Mustard greens

Resembling collards, but with a more peppery, mustard-like flavour, mustard greens have more vitamins A and K and copper when cooked (though less vitamins C and E) and are used in traditional Chinese, Thai, and Vietnamese ferments and pickles. They’re also tasty in soups and spicy Sichuan ground meat stir-fries, as well as noodle dishes and soups.

Switch with: turnip or collard greens, kale, or arugula

Parsley

This ubiquitous herb can ease digestion and is rich in vitamins B and C and beta carotene, with calcium, boron, and fluorine to help prevent osteoporosis. All the more reason to heap it generously into tabbouleh and other grain dishes.

Switch with: chervil or cilantro

Radicchio

Often grilled alone or with meat for a caramelized bittersweetness, radicchio looks a little like a small red cabbage.

Switch with: other chicories such as endive or escarole

Rapini

Also known as broccoli rabe, rapini is heartier than some greens because of its mix of small, broccoli-like florets, thin stems, and leafy greens.

Switch with: kale or mature spinach

Sorrel

The star of soupe à l’oseille, a rustic French soup, sorrel is one of spring’s earliest greens. It’s an easy-to-grow perennial that historically provided much-needed vitamin C after a long winter, though its lemony bite softens when heated. Sorrel can occasionally be found frozen. Baby leaves of the red-veined variety are prettier and perfect for salads, but the leaves become tough and woody when mature, unlike French sorrel. 

Switch with: spinach—with a little lemon juice

Sucrine

This lettuce is a cross between romaine and butterhead, with tightly closed, fleshy leaves and a slight sweetness with lots of juicy crunch. 

Switch with: any lettuce

Tatsoi

Interchangeable with bok choy, though a little smaller, tatsoi’s young leaves add an addictively bitter taste to raw salads.

Switch with: bok choy

Ad
Advertisement
Advertisement

READ THIS NEXT

SEE MORE »
Roasted Vegetable Antipasti with Balsamic and Olive Oil
Earthy Goodness

Earthy Goodness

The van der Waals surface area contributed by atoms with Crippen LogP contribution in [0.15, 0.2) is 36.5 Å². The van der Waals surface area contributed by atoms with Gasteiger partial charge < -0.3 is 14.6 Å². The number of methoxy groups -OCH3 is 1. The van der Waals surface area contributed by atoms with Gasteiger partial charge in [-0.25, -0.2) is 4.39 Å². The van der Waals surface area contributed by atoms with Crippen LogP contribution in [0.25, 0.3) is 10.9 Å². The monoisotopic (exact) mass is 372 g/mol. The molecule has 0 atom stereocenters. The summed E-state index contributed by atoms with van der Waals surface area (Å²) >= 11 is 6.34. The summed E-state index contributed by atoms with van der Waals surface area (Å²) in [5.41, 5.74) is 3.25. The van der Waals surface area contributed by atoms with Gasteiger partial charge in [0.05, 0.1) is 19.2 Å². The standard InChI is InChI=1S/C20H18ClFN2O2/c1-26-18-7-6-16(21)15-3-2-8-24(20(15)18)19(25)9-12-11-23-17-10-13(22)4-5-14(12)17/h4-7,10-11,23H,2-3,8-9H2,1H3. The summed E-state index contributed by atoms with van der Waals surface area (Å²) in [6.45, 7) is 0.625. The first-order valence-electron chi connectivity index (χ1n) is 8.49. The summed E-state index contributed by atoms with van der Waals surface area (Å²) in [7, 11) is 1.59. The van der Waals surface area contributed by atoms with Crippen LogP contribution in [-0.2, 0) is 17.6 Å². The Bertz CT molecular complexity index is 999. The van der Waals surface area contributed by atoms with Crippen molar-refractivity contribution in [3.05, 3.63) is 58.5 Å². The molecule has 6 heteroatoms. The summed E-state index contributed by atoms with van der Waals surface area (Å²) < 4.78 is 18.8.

Herbs and mushrooms and roots, yum yum! Not only are these all categories of helpful nutrients that can support your immune health through the annual cold and flu season, but they also fit snugly into the category of adaptogen.  And what is an adaptogen? Often thought of in terms of herbs only, adaptogens are known for their help in supporting our adrenals, glands that produce hormones to help regulate our metabolism, immune system, and blood pressure as well as our response to stress. If the coming season has you stressed about running out of energy, adaptogens may be the ingredients you need to help rebuild and strengthen your empty tank while also cooling your jets and keeping you calm.  Gather while you can Some of these adaptogenic stars can be found in abundance right now. Autumn is mushroom season, and root vegetables are also in season—and plentiful. We’ve coupled the harvested beauties of roots and fungi with healthy adaptogenic herbs that are available all year round.  Incorporating these ingredients into your menu will benefit you in a myriad of delicious ways. From building energy and supporting your immune system to tantalizing your taste buds, each recipe provides a medley of irresistible flavours. Herbs for better health Healthy herbs are an all-year bonus that offer many health benefits, from lowering cholesterol to controlling blood sugar, along with potential protection against cancer. Adding a medley of herbs to your recipes not only adds amazing flavour bonuses, but is also a sure-fire recipe for good health. Here are some of our favourite healthy—and delicious!—herbs:  basil  cilantro dill garlic mint onion  oregano parsley rosemary  turmeric ’Mazing mushrooms Mushrooms, sometimes mysterious and often misunderstood, may offer amazing health benefits to those of us who relish their flavour possibilities—the quiet flavour that makes other ingredients in a recipe pop.  From lowering blood pressure to supporting our immune system and being an incredible source of potassium, who knew such an earthy food could be the anchor for so much goodness? And the height of irony: often grown in the dark, mushrooms are actually touted to be the only “vegetable” (they’re actually their own food group—fungi/mycology) that naturally contains vitamin D.  Here, we’ve listed only a few of the most common mushrooms used in cooking. But did you realize that there are more than 50,000 varieties of mushrooms?! They’re not all edible, but that’s a lot of fungi serving important roles in the ecoculture of our planet and our diets!  boletus  chanterelle  cremini enoki maitake morel  oyster porcini portobello reishi  shiitake white button Root for roots! When it comes to root veggies, the healthy benefits are worth rooting for! These underground beauties offer an amazing wealth of nutrients, including essential fibre and calcium. Root veggies play a huge role in nutritional sustainability. We’ve featured only a few in our recipes here, but the root vegetable category is almost as limitless as the mushroom category. The following are but a few:  beets carrots  celery root (celeriac) daikon fennel  horseradish Jerusalem artichokes  kohlrabi parsnips radishes rutabagas sweet potatoes turnips yams